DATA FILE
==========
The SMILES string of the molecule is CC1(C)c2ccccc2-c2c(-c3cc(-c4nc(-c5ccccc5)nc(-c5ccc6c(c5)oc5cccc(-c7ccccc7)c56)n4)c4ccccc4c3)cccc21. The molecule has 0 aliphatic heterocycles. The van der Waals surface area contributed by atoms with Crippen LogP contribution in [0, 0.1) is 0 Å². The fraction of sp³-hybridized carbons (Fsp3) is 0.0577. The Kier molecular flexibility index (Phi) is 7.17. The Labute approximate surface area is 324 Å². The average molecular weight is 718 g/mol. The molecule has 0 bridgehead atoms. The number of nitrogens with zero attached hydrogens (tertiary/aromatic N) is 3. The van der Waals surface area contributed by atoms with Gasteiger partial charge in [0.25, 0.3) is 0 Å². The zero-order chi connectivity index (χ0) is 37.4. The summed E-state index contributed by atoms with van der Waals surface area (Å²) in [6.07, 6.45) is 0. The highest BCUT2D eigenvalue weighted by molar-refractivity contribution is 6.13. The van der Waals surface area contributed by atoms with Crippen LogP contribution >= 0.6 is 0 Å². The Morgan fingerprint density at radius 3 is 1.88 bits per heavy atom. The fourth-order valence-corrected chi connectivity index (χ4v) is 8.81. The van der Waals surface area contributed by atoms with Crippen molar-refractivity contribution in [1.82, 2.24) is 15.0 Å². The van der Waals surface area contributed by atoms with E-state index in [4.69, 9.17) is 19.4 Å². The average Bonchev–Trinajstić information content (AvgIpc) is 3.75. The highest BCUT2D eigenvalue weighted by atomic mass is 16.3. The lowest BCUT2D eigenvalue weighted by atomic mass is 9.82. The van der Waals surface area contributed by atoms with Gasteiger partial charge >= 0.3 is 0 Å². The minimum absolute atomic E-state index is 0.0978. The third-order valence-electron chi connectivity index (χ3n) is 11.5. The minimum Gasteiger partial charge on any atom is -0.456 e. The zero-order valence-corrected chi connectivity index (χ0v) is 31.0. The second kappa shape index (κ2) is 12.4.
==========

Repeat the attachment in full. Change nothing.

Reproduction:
The SMILES string of the molecule is CC1(C)c2ccccc2-c2c(-c3cc(-c4nc(-c5ccccc5)nc(-c5ccc6c(c5)oc5cccc(-c7ccccc7)c56)n4)c4ccccc4c3)cccc21. The molecule has 0 aliphatic heterocycles. The van der Waals surface area contributed by atoms with Crippen LogP contribution in [0, 0.1) is 0 Å². The fraction of sp³-hybridized carbons (Fsp3) is 0.0577. The Kier molecular flexibility index (Phi) is 7.17. The Labute approximate surface area is 324 Å². The average molecular weight is 718 g/mol. The molecule has 0 bridgehead atoms. The number of nitrogens with zero attached hydrogens (tertiary/aromatic N) is 3. The van der Waals surface area contributed by atoms with Gasteiger partial charge in [0.25, 0.3) is 0 Å². The zero-order chi connectivity index (χ0) is 37.4. The summed E-state index contributed by atoms with van der Waals surface area (Å²) in [6.07, 6.45) is 0. The highest BCUT2D eigenvalue weighted by molar-refractivity contribution is 6.13. The van der Waals surface area contributed by atoms with Crippen LogP contribution >= 0.6 is 0 Å². The Morgan fingerprint density at radius 3 is 1.88 bits per heavy atom. The fourth-order valence-corrected chi connectivity index (χ4v) is 8.81. The van der Waals surface area contributed by atoms with Crippen molar-refractivity contribution in [1.82, 2.24) is 15.0 Å². The van der Waals surface area contributed by atoms with E-state index in [4.69, 9.17) is 19.4 Å². The average Bonchev–Trinajstić information content (AvgIpc) is 3.75. The highest BCUT2D eigenvalue weighted by atomic mass is 16.3. The lowest BCUT2D eigenvalue weighted by atomic mass is 9.82. The van der Waals surface area contributed by atoms with Gasteiger partial charge >= 0.3 is 0 Å². The minimum absolute atomic E-state index is 0.0978. The third-order valence-electron chi connectivity index (χ3n) is 11.5. The minimum Gasteiger partial charge on any atom is -0.456 e. The zero-order valence-corrected chi connectivity index (χ0v) is 31.0. The second kappa shape index (κ2) is 12.4.